03/18/2010 05:12 am ET Updated May 25, 2011

For World AIDS Day, Obama Should Keep Promise On Syringe Exchange

President Barack Obama should urge House and Senate negotiators to end
the ban against federal funding for syringe exchange in order to curb
HIV and viral hepatitis infections in the US. This was his position as
a candidate for the White House and the position he reiterated upon
assuming office earlier this year.

Without White House intervention, House and Senate appropriators are
likely to negotiate a final bill that fails to embrace a provision
championed by House Appropriations Chairman David Obey (D-WI) to end the
decades-old funding ban.

Moreover, the District of Columbia, where HIV prevalence rates rival
those in Sub-Saharan Africa, could be hamstrung in its efforts to combat
the nation's worst HIV epidemic. Just last year, Washington, DC secured
the legal authority in legislation signed by President George W. Bush to
spend municipal taxpayer dollars on syringe-exchange services as part of
a comprehensive response to the epidemic. It would be an embarrassment
for President Obama if the District of Columbia were to again be
restricted by law from responding to the needs of its residents.

The Obama Administration is taking a bold step by leading efforts to
develop the nation's first-ever National HIV/AIDS Strategy, but progress
against syringe-related HIV infections must not wait for this planning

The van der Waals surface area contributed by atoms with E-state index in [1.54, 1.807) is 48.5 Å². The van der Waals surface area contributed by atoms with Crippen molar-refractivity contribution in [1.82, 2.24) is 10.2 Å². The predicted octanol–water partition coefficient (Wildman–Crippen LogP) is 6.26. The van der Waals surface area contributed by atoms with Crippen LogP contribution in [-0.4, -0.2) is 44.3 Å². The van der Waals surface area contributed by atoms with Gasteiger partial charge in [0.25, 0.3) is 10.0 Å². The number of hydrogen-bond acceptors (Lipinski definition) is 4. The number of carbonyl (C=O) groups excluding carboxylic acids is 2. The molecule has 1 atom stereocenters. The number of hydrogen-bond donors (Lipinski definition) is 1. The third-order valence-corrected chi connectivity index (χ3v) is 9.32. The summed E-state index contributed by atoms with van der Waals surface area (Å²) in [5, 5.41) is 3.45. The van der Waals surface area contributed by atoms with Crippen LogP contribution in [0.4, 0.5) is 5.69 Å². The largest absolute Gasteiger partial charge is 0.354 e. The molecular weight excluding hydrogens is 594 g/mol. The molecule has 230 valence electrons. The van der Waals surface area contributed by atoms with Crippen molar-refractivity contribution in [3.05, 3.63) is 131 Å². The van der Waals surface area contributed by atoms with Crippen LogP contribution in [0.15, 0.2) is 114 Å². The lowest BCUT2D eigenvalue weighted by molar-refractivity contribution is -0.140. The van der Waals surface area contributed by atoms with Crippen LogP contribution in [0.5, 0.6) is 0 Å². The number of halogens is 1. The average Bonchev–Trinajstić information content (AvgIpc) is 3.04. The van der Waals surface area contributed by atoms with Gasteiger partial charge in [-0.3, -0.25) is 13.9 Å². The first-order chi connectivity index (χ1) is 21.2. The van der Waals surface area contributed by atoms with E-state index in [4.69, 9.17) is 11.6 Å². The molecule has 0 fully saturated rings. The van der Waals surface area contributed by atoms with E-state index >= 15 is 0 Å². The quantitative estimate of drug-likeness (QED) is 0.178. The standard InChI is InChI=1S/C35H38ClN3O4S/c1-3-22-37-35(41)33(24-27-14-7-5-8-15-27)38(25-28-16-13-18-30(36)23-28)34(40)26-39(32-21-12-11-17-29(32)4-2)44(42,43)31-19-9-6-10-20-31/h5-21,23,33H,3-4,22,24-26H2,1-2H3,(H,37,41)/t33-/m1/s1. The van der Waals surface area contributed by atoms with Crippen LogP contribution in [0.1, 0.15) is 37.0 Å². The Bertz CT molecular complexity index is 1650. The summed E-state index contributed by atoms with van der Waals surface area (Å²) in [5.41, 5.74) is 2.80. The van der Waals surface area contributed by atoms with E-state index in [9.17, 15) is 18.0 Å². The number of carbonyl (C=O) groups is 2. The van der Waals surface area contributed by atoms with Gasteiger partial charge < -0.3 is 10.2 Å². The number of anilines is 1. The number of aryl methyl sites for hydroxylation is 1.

process to produce yet another government recommendation that public
policy follow the science. Put plainly, syringe exchange effectively
and cheaply prevents cases of HIV and viral hepatitis without increasing
drug use or crime. The lack of adequate access to sterile syringes and
addiction treatment services remains an egregious gap in our public
response to preventable diseases. Foregoing effective interventions has
already generated significant medical costs and caused immeasurable
human suffering.

Congressional negotiators are likely to listen to the President if he
urges them to end the ban and other restrictive provisions against
syringe-exchange access. The question now is whether Mr. Obama intends
to keep his promise.


David Ernesto Munar, Vice President
AIDS Foundation of Chicago

Katie Caldwell, President/CEO
Legacy Community Health Services
Houston, TX

Mark Cloutier
CEO, San Francisco AIDS Foundation
President, Pangaea Global AIDS Foundation
San Francisco, CA

Kandy Ferree, President/CEO
National AIDS Fund
Washington, DC

Rebecca Haag, CEO/President
AIDS Action Committee of Massachusetts
Boston, MA

Marjorie Hill, PhD, President/CEO
Gay Men's Health Crisis
New York, NY

David Holtgrave, PhD
Baltimore, MD

Mark Ishaug, President/CEO
AIDS Foundation of Chicago
Chicago, IL

Paul Kawata, Executive Director
National Minority AIDS Council
Washington, DC

Dr. Celia Maxwell
Howard University Hospital
Washington, DC

Craig E. Thompson, Executive Director
AIDS Project Los Angeles
Los Angeles, CA

Phill Wilson, Executive Director
Black AIDS Institute
Los Angeles, CA

The twelve authors are leading AIDS advocate working with local, state,
and national partners to advance the fight against HIV/AIDS in the U.S.